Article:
Republication from the Annual Review of Linguistics

 

The Indo-European Homeland from Linguistic and Archaeological Perspectives

Vol. 1: 199-219 (Volume publication date January 2015)
DOI: 10.1146/annurev-linguist-030514-124812

David W. Anthony1 and Don Ringe2
1Anthropology Department, Hartwick College, Oneonta, New York
2Department of Linguistics, University of Pennsylvania, Philadelphia, Pennsylvania
ABSTRACT
Archaeological evidence and linguistic evidence converge in support of an origin of Indo-European languages on the Pontic-Caspian steppes around 4,000 years BCE. The evidence is so strong that arguments in support of other hypotheses should be reexamined.

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Figure 1  Wheel terms found in Indo-European language branches. Modified with permission from Anthony (1995).

 

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Figure 2 The Proto-Indo-European homeland, with migrations outward at about 4200 bce (1), 3300 bce (2), and 3000 bce (3a and 3b). A tree diagram (inset) shows the pre-Germanic split as unresolved. Modified from Anthony (2013).

INTRODUCTION
For two centuries, the identification of the “homeland” of the Indo-European (IE) languages and the details of the family’s diversification and expansion have remained unsolved problems. One reason is the difficulty of linking linguistic evidence with archaeological evidence in the absence of archaeological finds of writing; another is that the problem’s solution requires an interdisciplinary effort in an age of increasing specialization. We were trained in European archaeology (Anthony) and IE historical linguistics (Ringe), and we have both had to educate ourselves in related disciplines in order to pursue our work. However, collaboration between specialists eventually becomes necessary. It is not just a matter of avoiding elementary errors; in a case such as the IE homeland problem, a broadly satisfying solution must be global, applying methods from all relevant disciplines to act as checks on solutions that satisfy only a selected range of data. We believe that such an integrated solution is finally attainable.
Readers might reasonably ask whether a reconstructed prehistoric language such as Proto-Indo-European (PIE) is “real enough” to be linked to the archaeological record. Most historical linguists would say yes—with qualifications.
It is true that we can recover only part of any prehistoric language: a larger or smaller portion of its lexicon and a larger or smaller fragment of its grammar, depending on how much inherited material is preserved by the actually attested daughter languages. Some details may remain unrecoverable, and our reconstructions are sometimes temporally “out of focus,” including slightly older and slightly less old details in the same reconstruction.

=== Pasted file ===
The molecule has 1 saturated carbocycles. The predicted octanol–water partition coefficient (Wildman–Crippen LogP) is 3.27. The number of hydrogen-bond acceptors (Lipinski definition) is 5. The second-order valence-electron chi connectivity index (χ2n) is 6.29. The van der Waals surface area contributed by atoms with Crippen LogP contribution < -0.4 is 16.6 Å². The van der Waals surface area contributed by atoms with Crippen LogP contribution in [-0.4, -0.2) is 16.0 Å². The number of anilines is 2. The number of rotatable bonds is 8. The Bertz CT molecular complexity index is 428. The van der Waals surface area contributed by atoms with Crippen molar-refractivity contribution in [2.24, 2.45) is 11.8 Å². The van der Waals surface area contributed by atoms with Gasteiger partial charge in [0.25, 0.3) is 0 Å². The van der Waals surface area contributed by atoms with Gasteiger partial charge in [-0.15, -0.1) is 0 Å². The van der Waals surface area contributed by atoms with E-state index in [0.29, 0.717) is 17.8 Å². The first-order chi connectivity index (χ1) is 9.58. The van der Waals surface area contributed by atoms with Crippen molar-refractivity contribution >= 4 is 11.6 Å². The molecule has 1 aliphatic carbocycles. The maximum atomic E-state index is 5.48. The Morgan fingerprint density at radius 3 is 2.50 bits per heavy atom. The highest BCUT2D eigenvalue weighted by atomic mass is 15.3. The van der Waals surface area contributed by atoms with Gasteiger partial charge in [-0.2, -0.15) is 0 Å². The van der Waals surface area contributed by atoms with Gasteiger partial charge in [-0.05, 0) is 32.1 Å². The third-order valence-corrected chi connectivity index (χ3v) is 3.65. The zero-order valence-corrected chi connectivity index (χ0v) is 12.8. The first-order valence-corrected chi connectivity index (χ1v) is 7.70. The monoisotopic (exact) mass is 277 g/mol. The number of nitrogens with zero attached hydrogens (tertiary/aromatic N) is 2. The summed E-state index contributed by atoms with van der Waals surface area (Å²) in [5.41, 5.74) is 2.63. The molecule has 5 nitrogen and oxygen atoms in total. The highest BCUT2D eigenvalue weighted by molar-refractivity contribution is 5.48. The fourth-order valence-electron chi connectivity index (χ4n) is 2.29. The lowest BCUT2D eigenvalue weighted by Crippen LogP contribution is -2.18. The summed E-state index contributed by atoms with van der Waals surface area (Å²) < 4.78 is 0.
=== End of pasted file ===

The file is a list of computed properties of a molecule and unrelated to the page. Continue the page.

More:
However, each protolanguage that we reconstruct must be an approximation of some real language spoken by a real community, for two different reasons. One basis of our confidence is the nature of the “comparative method” by which we reconstruct protolanguages: It exploits the observed regularity of sound change by means of simple mathematics, yielding categorical results that can be replicated by other researchers and checked both for internal consistency and against information from other sources. (The classic exposition is Hoenigswald 1960.) The other reason for our confidence is the Uniformitarian Principle (UP), familiar from other historical sciences such as paleontology. As usually applied in linguistics, the UP holds that unless external conditions can be shown to have changed in some way that can be proved to have an impact on human language, we must assume that the structures of past languages, the way they were acquired by children, the changes they underwent, the distribution of linguistic variation in their speech communities, and so on fell within the same ranges as those of languages that can still be observed and studied. Thus, the UP is usually invoked to flesh out the impoverished language data that survive from the past and our necessarily limited reconstructions of protolanguages. But it can also be used to make a different argument: If straightforward mathematical reconstruction yields a grammar fragment that falls within the observed range for modern native languages, we can reasonably infer that it corresponds to some real language of the past spoken by some real speech community, because experience shows that living languages do not exist apart from native speech communities. Because the grammar fragment, phonological system, and lexemes that are reconstructible for PIE reveal a coherent, unremarkable human language, the UP suggests that the PIE-speaking community might, given the correct integrative methods, be correlated with the reality recovered by archaeology.

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